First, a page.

Whiskey Review: Coalition Sauternes Barriques

, | May 25, 2021

Editor’s Note: This whiskey was provided to us as a review sample by Coalition Whiskey. This in no way, per our editorial policies, influenced the final outcome of this review. It should also be noted that by clicking the buy link towards the bottom of this review our site receives a small referral payment which helps to support, but not influence, our editorial and other costs.

Craft is the word that really describes what Coalition Whiskey is doing with their whiskies. Every step of their process has been painstakingly planned out and considered, and it comes together in a beautiful product – quite literally when you take the bottle into account. The “coalition” of Leonid Yangarber, Steve Thompson, and Ludwig Vanneron (who we spoke to recently) is seeking to create something really special.

The base whiskey used for every finish is made completely with rye – not one element of the mash has any other grain added for flavor or process. For a variety of reasons most rye whiskeys are made with a combination of grains, one of them being certain difficulties associated with working with rye. According to the legendary Dave Pickerell, “Rye is the brat of whiskey grains. The higher the percent rye you get, the worse it behaves.”

Which just adds to the feat Coalition has pulled off. According to Yangarber, “a keen understanding of the science behind rye whiskey served as the foundation for this grand experiment.” The rye itself is distilled with a pre-Prohibition copper pot still in Crestwood, Kentucky, at the Kentucky Artisan Distillery (Thompson’s distillery) – and grown a mile away.

The grand experiment continues on to the aging of the product. Coalition is promoting their products as “the first 100% Rye Whiskey finished in hand-selected Bordeaux wine barrels.” This is where Vanneron’s wine-making and consulting really shines. The whiskey has been aged for five years in oak before seeing the wine barrels, where it spends up to nine months.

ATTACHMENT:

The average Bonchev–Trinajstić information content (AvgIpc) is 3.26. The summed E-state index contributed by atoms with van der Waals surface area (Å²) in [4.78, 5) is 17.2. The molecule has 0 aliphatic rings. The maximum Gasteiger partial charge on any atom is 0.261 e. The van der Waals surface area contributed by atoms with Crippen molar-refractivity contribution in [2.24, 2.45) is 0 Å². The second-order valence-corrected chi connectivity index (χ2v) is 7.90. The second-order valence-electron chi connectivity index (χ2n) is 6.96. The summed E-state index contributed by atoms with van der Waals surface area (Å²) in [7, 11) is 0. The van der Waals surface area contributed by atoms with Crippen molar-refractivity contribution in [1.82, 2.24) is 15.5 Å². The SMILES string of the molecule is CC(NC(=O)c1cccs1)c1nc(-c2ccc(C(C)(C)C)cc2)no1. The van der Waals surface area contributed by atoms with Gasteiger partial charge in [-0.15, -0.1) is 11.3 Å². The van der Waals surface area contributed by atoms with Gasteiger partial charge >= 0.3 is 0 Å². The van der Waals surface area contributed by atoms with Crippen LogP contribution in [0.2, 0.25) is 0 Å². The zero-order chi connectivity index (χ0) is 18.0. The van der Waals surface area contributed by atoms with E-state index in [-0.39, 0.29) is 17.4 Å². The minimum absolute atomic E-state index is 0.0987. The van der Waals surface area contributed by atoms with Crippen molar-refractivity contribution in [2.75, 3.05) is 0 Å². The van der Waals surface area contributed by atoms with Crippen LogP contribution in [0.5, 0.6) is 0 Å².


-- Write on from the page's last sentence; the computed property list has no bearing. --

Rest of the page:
Each individual barrel has been chosen from a large selection. The idea here is that the best barrel, from the best wine, is needed to make the best whiskey. Wine barrels are chosen from three Bordeaux regions – Margaux, Sauternes, and Pauillac. Vanneron uses “visual and, more importantly, smell inspections” to ensure quality in every barrel. 

And if all that wasn’t enough, they add a bit of gold to the mix. The stunning, art deco style bottle has a touch of 18K gold in the label, which Coalition calls “a hint to the precious liquid contained within.” The bottle style is also in reference to the 1920s time period wherein rye whiskey originally shined. 

It’s the 20’s again and rye has come back around. The modern rye boom is in full force still, and Coalition’s whiskies will have a sure place in it.     

Coalition Sauternes Barriques

Coalition Sauternes Barriques (image via Talia Gragg/The Whiskey Wash)

Tasting Notes: Coalition Sauternes Barriques Kentucky Straight Rye Whiskey 

Vital Stats: 94.2 Proof, Mash Bill: 90% rye, 10% malted rye. Aged 5 years in American white oak, finished in Sauternes barrels, $90 for a 750ml bottle.

Appearance: Golden toffee, quick legs that are well spaced. 

Nose: Cereal grains sweeten to apple tart, finishing in dried fruit.

Palate: Slightly thick texture, spice, and a slightly bitter touch of grassiness kicks off then warms up into cocoa and cereal grains. The apple from the nose comes back in a drier capacity at the end for a solid finish, neither too short nor remarkably long.

The Takeaway


I’m more impressed by this whiskey than I thought I would be. As stated before, 100% rye is a tricky concept, particularly for a smaller whiskey company – and it really works here. The rye is well-balanced and tastes good, and is done a service by an ideal combination of aging and finish.

User Review
5 (1 vote)


Talia Gragg

Talia is part of the Portland service industry community, and an alumna of the Multnomah Whiskey Library. She’s an avid spirit and cocktail enthusiast, and likes to experience them both academically and recreationally. When not sipping whiskey she’s a ceramic artist and lover of travel.